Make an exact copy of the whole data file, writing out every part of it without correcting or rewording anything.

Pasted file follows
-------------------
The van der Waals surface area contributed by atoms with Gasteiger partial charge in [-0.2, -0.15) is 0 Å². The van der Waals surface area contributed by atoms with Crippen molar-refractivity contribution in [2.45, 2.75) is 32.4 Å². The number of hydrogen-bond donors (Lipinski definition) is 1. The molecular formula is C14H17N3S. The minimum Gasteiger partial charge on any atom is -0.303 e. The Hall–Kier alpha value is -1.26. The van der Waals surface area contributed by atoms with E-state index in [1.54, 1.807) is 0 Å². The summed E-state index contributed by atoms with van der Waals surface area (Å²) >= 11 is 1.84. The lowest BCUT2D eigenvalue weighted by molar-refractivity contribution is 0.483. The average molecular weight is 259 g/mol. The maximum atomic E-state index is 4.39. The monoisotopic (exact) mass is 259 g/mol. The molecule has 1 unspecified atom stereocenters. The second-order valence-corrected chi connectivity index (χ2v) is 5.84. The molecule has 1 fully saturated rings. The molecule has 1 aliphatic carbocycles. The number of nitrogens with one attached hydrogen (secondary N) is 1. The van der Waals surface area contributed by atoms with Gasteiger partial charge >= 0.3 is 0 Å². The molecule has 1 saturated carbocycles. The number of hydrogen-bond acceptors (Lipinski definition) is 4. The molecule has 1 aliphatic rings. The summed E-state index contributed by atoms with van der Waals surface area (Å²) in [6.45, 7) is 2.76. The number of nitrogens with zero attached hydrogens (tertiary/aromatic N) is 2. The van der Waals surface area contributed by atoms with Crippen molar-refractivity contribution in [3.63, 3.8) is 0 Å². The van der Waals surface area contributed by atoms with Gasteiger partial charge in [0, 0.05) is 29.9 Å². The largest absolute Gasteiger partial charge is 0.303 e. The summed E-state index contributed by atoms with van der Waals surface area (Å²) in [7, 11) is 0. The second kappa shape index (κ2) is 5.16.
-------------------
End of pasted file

The van der Waals surface area contributed by atoms with Gasteiger partial charge in [-0.2, -0.15) is 0 Å². The van der Waals surface area contributed by atoms with Crippen molar-refractivity contribution in [2.45, 2.75) is 32.4 Å². The number of hydrogen-bond donors (Lipinski definition) is 1. The molecular formula is C14H17N3S. The minimum Gasteiger partial charge on any atom is -0.303 e. The Hall–Kier alpha value is -1.26. The van der Waals surface area contributed by atoms with E-state index in [1.54, 1.807) is 0 Å². The summed E-state index contributed by atoms with van der Waals surface area (Å²) >= 11 is 1.84. The lowest BCUT2D eigenvalue weighted by molar-refractivity contribution is 0.483. The average molecular weight is 259 g/mol. The maximum atomic E-state index is 4.39. The monoisotopic (exact) mass is 259 g/mol. The molecule has 1 unspecified atom stereocenters. The second-order valence-corrected chi connectivity index (χ2v) is 5.84. The molecule has 1 fully saturated rings. The molecule has 1 aliphatic carbocycles. The number of nitrogens with one attached hydrogen (secondary N) is 1. The van der Waals surface area contributed by atoms with Gasteiger partial charge >= 0.3 is 0 Å². The molecule has 1 saturated carbocycles. The number of hydrogen-bond acceptors (Lipinski definition) is 4. The molecule has 1 aliphatic rings. The summed E-state index contributed by atoms with van der Waals surface area (Å²) in [6.45, 7) is 2.76. The number of nitrogens with zero attached hydrogens (tertiary/aromatic N) is 2. The van der Waals surface area contributed by atoms with Crippen molar-refractivity contribution in [3.63, 3.8) is 0 Å². The van der Waals surface area contributed by atoms with Gasteiger partial charge in [0, 0.05) is 29.9 Å². The largest absolute Gasteiger partial charge is 0.303 e. The summed E-state index contributed by atoms with van der Waals surface area (Å²) in [7, 11) is 0. The second kappa shape index (κ2) is 5.16.